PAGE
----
Irrespective of whether the innovation chain led to a product to be sold in the market segment or was supplied to a specific customer, it was imperative for the success of the innovation that the innovating firm had close contacts and rapport with the market segment/or the specific customer right from the first stage of innovation - conversion of a product idea to a prototype. This link was present in the incremental innovations as depicted in Figure 4 which brought market support for the innovations resulting in rich returns to the firm and helped its growth.

    The idea for radical innovation did not however originate from the customer side (Figure 4). The origin of the product idea was purely from research literature and the student project. The technical appreciation of its usefulness to Indian industry prompted PS to pursue the product development and the impetus did not originate from his customers, unlike in the case of incremental innovations in respect of blowers and scrubbers. PS felt that attempts at interactions with the organizations like SMEs, and R&D organizations were not very successful because he felt their attitude and response were lukewarm. He opined that people tended towards confidentiality whereas in interactions more open approach is desirable and therefore flows of ideas/technology skill across firms and R&D was very difficult and tedious. A certain degree of mutuality is needed for such successful interactions. Such interactions tend to work better in a supplier-recipient environment as in the case of vendor development and subcontracting relations in the case of larger firms.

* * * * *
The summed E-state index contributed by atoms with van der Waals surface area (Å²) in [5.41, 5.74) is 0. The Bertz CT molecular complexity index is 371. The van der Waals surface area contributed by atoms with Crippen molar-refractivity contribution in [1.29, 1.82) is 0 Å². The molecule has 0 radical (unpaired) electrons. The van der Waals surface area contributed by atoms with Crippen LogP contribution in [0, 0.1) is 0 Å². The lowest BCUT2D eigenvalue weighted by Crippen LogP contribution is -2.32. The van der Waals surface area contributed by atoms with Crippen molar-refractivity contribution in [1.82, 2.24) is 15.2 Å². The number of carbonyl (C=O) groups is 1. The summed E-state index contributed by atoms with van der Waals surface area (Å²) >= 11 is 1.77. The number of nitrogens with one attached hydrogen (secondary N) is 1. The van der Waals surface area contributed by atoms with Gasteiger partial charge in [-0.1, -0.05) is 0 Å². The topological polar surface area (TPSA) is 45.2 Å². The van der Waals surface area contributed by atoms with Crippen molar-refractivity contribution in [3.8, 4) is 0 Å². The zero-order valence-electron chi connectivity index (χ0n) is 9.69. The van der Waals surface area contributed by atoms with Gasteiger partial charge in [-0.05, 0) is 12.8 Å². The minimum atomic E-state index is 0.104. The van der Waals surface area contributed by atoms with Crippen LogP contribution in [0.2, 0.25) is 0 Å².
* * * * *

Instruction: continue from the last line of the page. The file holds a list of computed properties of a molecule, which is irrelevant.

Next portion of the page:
The mission of PS enabled identification of a product which was not available in Indian market. There did not appear to be an interaction at that point about customer requirement/problems regarding bio filters (Figure 4). While the innovation was technologically successful because of meeting of appropriate opportunity, motivation, research and design skills, it failed to fructify due to non-consideration of market restrictions in use. Thus, in the innovation chain, failure tended to precipitate at the linkages with the market, and shows up the general weakness of innovation in SMEs, whose forte is not marketing due to their general incapability in market research.

    2.2 Cognitive Map of the CEO of HA